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Dan Margulis and his curves Philosophy...need help

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  #21  
Old 04-21-2012, 07:51 PM
Andymania Andymania is offline
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Re: Dan Margulis and his curves Philosophy...need

Thanks a bunch Andrew. I feel like I know so much more that I can write my own book on color management.

BTW, I'm using an HP laptop that is several years old. Is there a way I can find out how large of a color gamut my display can show?

Lastly, Is it true I should stay away from using ProPhoto RGB as my working space and stick with Adobe 1998 instead since there are very few printers who can print from ProPhoto?
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  #22  
Old 04-21-2012, 10:02 PM
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Re: Dan Margulis and his curves Philosophy...need

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Originally Posted by Andymania View Post
Lastly, Is it true I should stay away from using ProPhoto RGB as my working space and stick with Adobe 1998 instead since there are very few printers who can print from ProPhoto?
Not really. Lots of newer, modern ink jet printers have gamuts that are wider in some areas than Adobe RGB (1998). But not ProPhoto. So if you use Adobe RGB (1998), you clip those colors but not if you were working in ProPhoto. That is the reason for such a wide gamut space.
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  #23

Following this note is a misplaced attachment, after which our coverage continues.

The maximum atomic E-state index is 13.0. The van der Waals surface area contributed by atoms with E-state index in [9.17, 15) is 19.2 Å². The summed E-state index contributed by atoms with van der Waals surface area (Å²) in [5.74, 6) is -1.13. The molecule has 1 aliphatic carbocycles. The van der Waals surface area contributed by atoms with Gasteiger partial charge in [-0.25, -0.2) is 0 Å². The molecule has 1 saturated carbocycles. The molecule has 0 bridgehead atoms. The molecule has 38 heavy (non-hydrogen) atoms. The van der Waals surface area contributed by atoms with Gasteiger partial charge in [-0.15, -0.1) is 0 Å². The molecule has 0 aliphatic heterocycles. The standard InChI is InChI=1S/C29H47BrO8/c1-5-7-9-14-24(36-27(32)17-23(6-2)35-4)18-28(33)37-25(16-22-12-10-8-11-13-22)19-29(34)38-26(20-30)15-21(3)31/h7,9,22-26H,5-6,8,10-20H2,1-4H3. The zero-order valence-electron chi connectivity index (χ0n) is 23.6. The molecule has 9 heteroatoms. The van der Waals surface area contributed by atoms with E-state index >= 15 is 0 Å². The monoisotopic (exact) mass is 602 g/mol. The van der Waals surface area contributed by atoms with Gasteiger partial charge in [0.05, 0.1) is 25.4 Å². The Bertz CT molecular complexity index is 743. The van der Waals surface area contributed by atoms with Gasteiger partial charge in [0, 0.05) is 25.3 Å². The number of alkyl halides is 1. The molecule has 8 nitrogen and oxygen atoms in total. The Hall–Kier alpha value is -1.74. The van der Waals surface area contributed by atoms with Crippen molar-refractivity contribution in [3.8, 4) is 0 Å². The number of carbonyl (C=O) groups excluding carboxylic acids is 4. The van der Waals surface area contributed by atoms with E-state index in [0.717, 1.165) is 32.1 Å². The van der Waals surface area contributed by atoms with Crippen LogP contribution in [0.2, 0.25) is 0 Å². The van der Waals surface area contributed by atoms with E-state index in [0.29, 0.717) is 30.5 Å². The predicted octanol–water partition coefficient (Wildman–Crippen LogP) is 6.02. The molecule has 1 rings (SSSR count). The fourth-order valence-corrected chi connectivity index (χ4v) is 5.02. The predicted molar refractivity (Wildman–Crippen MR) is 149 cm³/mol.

Old 04-22-2012, 11:42 AM
capice capice is offline
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Re: Dan Margulis and his curves Philosophy...need

Another interresting read...but it goes to deep into for me so i just keep on reading
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  #24  
Old 04-23-2012, 05:05 AM
jhr jhr is offline
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Re: Dan Margulis and his curves Philosophy...need

Hi guys! A very interesting read!

Any opinions on working with eciRGB v2? What would be the benefits/downsides with working with that profile instead of, lets say, Adobe RGB (1998)?

Last edited by jhr; 10-08-2012 at 01:39 AM.
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  #25  
Old 04-24-2012, 09:19 AM
RobertAsh RobertAsh is offline
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Re: Dan Margulis and his curves Philosophy...need

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Originally Posted by Andymania View Post